Plus, passwords are notoriously inconvenient. The number of services we use requiring passwords is growing exponentially, and the security levels are increasing, with longer, more complex strings and more frequent changes. Some organizations have leveraged single sign-on (SSO) applications or password managers to limit the number of passwords that users need to remember, let alone replace every few months, but this has the effect of reducing security.
New layers of access demand new layers of authentication
Many organizations leverage a possession-based token when verifying a remote access request, such as sending a message containing a one-time password (OTP) or a login-confirmation link to an employee’s smartphone.
While better than the password-only approach, possession, like knowledge, can be transferred. A hacker can use a stolen smartphone, for example, to request a password reset. Meanwhile, an employee who loses a “security dongle” or accidentally leaves it at the office effectively forfeits remote access to enterprise applications. The former approach to possession is inadequate and the latter is inconvenient.
Security and convenience converge in a third factor of authentication enabled by modern mobile devices: inherence, or something the user is.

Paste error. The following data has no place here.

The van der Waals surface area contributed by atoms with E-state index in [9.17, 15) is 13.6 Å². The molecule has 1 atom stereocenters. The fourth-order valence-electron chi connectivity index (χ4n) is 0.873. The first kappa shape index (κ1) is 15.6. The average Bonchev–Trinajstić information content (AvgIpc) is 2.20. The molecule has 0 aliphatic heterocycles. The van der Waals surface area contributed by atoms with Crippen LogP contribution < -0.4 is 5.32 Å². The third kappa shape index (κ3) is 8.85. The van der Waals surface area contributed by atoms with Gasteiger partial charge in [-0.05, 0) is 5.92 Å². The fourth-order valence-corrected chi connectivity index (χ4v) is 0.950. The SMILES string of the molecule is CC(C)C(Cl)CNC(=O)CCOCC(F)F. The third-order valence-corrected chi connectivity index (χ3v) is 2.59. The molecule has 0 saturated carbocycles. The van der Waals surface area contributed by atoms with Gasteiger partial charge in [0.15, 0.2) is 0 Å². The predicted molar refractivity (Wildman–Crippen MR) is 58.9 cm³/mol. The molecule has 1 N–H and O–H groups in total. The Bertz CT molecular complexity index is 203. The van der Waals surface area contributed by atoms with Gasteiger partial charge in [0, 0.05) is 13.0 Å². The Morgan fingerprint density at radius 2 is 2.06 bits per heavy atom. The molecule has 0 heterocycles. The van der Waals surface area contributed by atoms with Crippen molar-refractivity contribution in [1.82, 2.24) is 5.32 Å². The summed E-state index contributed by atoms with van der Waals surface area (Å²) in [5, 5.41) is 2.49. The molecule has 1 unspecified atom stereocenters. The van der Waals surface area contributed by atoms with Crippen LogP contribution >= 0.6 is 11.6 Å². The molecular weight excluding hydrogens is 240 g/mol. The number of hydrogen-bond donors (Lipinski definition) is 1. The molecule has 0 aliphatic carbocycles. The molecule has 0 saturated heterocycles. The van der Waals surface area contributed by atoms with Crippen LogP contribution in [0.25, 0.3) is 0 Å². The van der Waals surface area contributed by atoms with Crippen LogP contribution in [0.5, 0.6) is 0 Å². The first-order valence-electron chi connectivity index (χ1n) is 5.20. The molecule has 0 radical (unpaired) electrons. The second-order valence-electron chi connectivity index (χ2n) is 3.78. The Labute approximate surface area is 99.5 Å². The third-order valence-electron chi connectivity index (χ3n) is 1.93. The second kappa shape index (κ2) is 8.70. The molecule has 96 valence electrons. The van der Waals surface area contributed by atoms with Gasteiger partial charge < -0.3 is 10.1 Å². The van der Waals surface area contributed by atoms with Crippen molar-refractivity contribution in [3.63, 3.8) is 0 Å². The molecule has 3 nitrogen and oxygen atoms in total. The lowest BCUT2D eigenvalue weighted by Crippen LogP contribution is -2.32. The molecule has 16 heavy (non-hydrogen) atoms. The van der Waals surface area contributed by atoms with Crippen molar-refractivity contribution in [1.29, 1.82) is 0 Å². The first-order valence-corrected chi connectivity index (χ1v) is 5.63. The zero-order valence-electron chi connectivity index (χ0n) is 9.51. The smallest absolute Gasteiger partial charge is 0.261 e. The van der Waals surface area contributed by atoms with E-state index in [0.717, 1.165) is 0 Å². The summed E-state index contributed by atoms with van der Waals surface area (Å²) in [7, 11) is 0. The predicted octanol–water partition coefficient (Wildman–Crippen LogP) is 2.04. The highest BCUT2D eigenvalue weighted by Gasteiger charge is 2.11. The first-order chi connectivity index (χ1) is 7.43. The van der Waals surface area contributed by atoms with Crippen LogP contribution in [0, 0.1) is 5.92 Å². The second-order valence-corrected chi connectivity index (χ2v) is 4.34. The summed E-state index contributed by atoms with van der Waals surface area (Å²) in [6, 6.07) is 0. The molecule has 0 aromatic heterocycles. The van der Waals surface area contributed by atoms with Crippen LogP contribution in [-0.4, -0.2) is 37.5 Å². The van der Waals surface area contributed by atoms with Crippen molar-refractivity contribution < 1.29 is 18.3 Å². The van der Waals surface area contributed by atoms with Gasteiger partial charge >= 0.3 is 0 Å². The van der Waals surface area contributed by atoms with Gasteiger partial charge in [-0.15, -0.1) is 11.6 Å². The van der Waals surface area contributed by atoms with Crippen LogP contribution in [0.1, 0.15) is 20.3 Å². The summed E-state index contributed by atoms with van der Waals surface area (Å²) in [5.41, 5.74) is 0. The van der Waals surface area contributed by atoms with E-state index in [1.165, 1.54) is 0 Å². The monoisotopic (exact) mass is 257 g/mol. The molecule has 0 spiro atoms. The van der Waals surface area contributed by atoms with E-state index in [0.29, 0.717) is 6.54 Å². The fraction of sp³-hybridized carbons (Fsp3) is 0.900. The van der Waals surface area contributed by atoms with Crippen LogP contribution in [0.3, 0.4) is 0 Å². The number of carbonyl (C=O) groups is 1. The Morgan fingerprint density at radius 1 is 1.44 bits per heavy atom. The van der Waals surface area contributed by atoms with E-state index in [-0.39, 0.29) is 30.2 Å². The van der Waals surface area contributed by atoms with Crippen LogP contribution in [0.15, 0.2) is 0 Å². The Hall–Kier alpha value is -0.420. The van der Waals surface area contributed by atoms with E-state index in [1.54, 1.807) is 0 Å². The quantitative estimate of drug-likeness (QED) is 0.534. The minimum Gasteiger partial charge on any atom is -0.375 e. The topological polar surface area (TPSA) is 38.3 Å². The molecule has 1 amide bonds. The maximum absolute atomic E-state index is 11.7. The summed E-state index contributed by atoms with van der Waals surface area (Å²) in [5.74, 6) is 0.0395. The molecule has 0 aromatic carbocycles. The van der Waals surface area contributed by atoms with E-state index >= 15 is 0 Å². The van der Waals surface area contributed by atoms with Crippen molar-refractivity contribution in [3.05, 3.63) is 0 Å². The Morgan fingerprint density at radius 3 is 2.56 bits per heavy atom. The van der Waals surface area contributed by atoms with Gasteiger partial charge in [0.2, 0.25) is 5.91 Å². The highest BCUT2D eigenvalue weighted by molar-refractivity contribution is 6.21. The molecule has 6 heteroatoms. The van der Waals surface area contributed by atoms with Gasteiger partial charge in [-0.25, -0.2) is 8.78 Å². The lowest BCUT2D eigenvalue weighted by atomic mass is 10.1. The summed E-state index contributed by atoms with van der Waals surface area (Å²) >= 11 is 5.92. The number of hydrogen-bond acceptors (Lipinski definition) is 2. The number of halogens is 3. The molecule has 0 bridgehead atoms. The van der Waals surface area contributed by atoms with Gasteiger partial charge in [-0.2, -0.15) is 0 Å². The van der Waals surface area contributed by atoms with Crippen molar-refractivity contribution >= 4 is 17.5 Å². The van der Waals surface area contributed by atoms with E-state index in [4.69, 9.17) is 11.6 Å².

This involves taking the concept of phone-as-a-token authentication, and adding biometrics to the equation.
Out-of-band, mobile biometrics: The next step in enterprise security
Mobile biometric authentication requires smartphones with high-quality sensors and the processing power to perform biometric authentication. Only a few years ago these devices were the exception; now they’re the rule. Mobile network coverage is no longer a factor. So today, mobile biometric authentication goes wherever it is needed, and the perfor
mance is well-suited for enterprise security.
A user starts the enrollment process by registering their mobile device with their employer, either in person or remotely. They also register their biometrics to their device (e.g. by taking a selfie and speaking a passphrase) as part of that process. In this way, the user’s identity is biometrically bound to the device and to the identity server.
When a user logs into an enterprise application from their PC or laptop, a message is sent to the registered phone, prompting them to biometrically authenticate; again with face and voice. Only the device owner can use it to authenticate, so a lost or stolen device cannot be used for illicit access.
The result: enterprise applications are hardened against unauthorized access by multifactor authentication, using a personal device as a token that cannot be used fraudulently if lost or stolen.
Architecting a biometric solution for the enterprise
Smartphone apps with biometrics enable anytime, anywhere multifactor authentication, so that enterprise users can access the applications they need, when they need them. Enterprises, meanwhile, can be confident in their ability to prevent unauthorized access despite their expanding perimeters.
Mobile biometrics are an extension to well-established authentication measures that use tokens and out-of-band mechanisms to make breaches more difficult while preserving convenience. So while implementing biometric authentication does not require forklift upgrades, some decisions do need to be made.